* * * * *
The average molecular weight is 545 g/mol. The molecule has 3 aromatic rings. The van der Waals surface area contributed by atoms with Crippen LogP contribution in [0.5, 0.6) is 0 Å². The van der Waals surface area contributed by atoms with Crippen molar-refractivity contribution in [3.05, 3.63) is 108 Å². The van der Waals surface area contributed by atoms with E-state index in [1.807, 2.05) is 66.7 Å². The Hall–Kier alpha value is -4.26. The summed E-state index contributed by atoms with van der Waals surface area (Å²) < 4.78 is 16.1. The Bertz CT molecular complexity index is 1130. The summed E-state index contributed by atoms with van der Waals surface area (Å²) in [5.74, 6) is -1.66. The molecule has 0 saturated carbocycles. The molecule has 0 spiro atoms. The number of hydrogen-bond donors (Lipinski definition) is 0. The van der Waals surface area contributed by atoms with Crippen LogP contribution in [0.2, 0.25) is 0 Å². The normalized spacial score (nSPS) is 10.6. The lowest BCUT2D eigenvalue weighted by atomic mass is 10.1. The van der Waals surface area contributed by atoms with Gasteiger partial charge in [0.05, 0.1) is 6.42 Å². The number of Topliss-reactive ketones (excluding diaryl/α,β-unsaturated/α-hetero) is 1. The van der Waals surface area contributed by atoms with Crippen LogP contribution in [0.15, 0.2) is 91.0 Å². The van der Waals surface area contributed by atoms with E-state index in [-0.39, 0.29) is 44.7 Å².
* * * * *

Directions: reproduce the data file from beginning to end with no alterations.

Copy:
The average molecular weight is 545 g/mol. The molecule has 3 aromatic rings. The van der Waals surface area contributed by atoms with Crippen LogP contribution in [0.5, 0.6) is 0 Å². The van der Waals surface area contributed by atoms with Crippen molar-refractivity contribution in [3.05, 3.63) is 108 Å². The van der Waals surface area contributed by atoms with E-state index in [1.807, 2.05) is 66.7 Å². The Hall–Kier alpha value is -4.26. The summed E-state index contributed by atoms with van der Waals surface area (Å²) < 4.78 is 16.1. The Bertz CT molecular complexity index is 1130. The summed E-state index contributed by atoms with van der Waals surface area (Å²) in [5.74, 6) is -1.66. The molecule has 0 saturated carbocycles. The molecule has 0 spiro atoms. The number of hydrogen-bond donors (Lipinski definition) is 0. The van der Waals surface area contributed by atoms with Crippen LogP contribution in [0.2, 0.25) is 0 Å². The normalized spacial score (nSPS) is 10.6. The lowest BCUT2D eigenvalue weighted by atomic mass is 10.1. The van der Waals surface area contributed by atoms with Gasteiger partial charge in [0.05, 0.1) is 6.42 Å². The number of Topliss-reactive ketones (excluding diaryl/α,β-unsaturated/α-hetero) is 1. The van der Waals surface area contributed by atoms with Crippen LogP contribution in [0.15, 0.2) is 91.0 Å². The van der Waals surface area contributed by atoms with E-state index in [-0.39, 0.29) is 44.7 Å².